The satin binding is kind of stiff right out of the package, but it softens up considerably in the very first washing.  Satin binding trim is pretty durable and can withstand frequent machine washing, but since your quilt edges are serged inside the binding, they are protected and you could easily repair or replace the satin binding in the future if you needed to.
Now that I've finished this belated birthday present for my niece, I can turn my full attention to the Machine Embroidery Blog Hop project I'm working on for next week!  It's actually very fitting that I finished the Dresden Plate quilt right before starting on another Blog Hop project, since I came up with the idea of using the machine embroidered applique flowers in the center of my Dresden plates last November, as part of another Blog Hop that I was participating in using Marjorie Busby's embroidery designs for GO! die cut shapes.  My new project post won't go up until this Thursday, but there will be lots of other projects and tutorials for you to enjoy from various bloggers throughout the week, and at each blog post you'll have another chance to win a FREE embroidery design pack of your choosing from Anita Goodesign !  Here's the lineup: 
Monday, March 18th:

Tuesday, March 19th:

Wednesday, March 20th:

Thursday, March 21st:

ME! ME! ME! ;-)
Rebecca Grace - Cheeky Cognoscenti

Fri., March 22nd

Once again, I want to extend a HUGE thank-you to SewCalGal and I Have A Notion for organizing this hop, and an even bigger thank-you to Anita Goodesign for graciously agreeing to sponser the event and donate prizes for our winners. 

Friday, March 15, 2013

Dresden Plate Quilting is COMPLETE! Now, To Bling or Not to Bling?

Well, here we are, 5 days after the birthday, and finally the quilting on the Dresden Plate project is finished.  I just quilted in the ditch along the sashing, border, outside of plates, around the red flower applique, and in between the plate wedges, using Aurifil Mako 50 weight cotton thread in the bobbin and invisible nylon monofilament thread in the needle, and I like how the "invisible" quilting gives each plate so much dimension.  Trimming out the backing fabric behind each plate was a good call; even with my batting and minky backing, this quilt is still very "smooshy" and flexible, not stiff at all.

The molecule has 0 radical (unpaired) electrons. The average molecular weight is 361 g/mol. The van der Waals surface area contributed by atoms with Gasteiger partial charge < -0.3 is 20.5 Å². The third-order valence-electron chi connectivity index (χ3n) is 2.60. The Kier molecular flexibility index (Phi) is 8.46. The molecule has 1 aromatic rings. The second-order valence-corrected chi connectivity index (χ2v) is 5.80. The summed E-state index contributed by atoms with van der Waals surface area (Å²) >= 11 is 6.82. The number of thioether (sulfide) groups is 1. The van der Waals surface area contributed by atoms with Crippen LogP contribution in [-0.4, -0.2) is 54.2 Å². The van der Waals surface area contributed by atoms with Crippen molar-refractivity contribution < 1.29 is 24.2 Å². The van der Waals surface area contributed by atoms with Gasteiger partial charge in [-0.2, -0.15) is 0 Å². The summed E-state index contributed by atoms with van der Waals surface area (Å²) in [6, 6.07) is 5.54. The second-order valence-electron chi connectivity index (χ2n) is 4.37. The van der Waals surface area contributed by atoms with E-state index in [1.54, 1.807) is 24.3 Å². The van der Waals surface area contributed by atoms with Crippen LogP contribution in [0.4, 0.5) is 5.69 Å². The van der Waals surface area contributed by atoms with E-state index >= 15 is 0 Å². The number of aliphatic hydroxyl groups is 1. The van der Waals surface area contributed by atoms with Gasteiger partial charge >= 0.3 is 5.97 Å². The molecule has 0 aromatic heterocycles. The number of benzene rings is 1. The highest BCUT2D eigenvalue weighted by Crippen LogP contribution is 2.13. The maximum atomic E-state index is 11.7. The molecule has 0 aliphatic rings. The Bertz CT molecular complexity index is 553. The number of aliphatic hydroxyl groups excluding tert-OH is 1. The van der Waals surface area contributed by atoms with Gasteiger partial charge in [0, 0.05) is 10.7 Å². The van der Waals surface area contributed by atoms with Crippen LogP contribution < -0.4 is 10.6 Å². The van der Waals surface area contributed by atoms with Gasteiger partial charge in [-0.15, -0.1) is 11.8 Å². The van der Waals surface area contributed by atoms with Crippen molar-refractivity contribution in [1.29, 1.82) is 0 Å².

I did experiment with spray basting, using 505 temporary adhesive spray.  I sprayed my batting rather than the quilt top or backing fabric, and found that the spray adhesive worked VERY well to adhere the cotton quilt top to the cotton batting, but was less effective adhering the slippery backside of the polyester Minky fabric to the cotton batting.  Next time I do this, I think I'll lay the batting down, then spray and attach the Minky on top of the batting so I can make sure I got every little ripple smoothed away, and I'll spray both the batting AND the Minky.  Then I'll flip the Minky/batting over and adhere the quilt top.  I did pin baste as well, and although I had a little bit of slippage with the Minky it was nothing major. 

This was the first time I used the new Stitch-in-the-Ditch sole plate for my walking foot.  I like it -- see how that blade rides along right in the seam?  I was able to quilt these long, boring lines between blocks much faster, without having to watch as closely to align my stitches right next to the seam allowance.  However, when I got to the posts between sashing strips where the seam allowance was pressed the other direction, I found that the blade on this sole obstructed my view of the needle and that it did NOT "automatically" switch from one side to another well.  You can see what I mean in the next picture, the first post I quilted with this foot: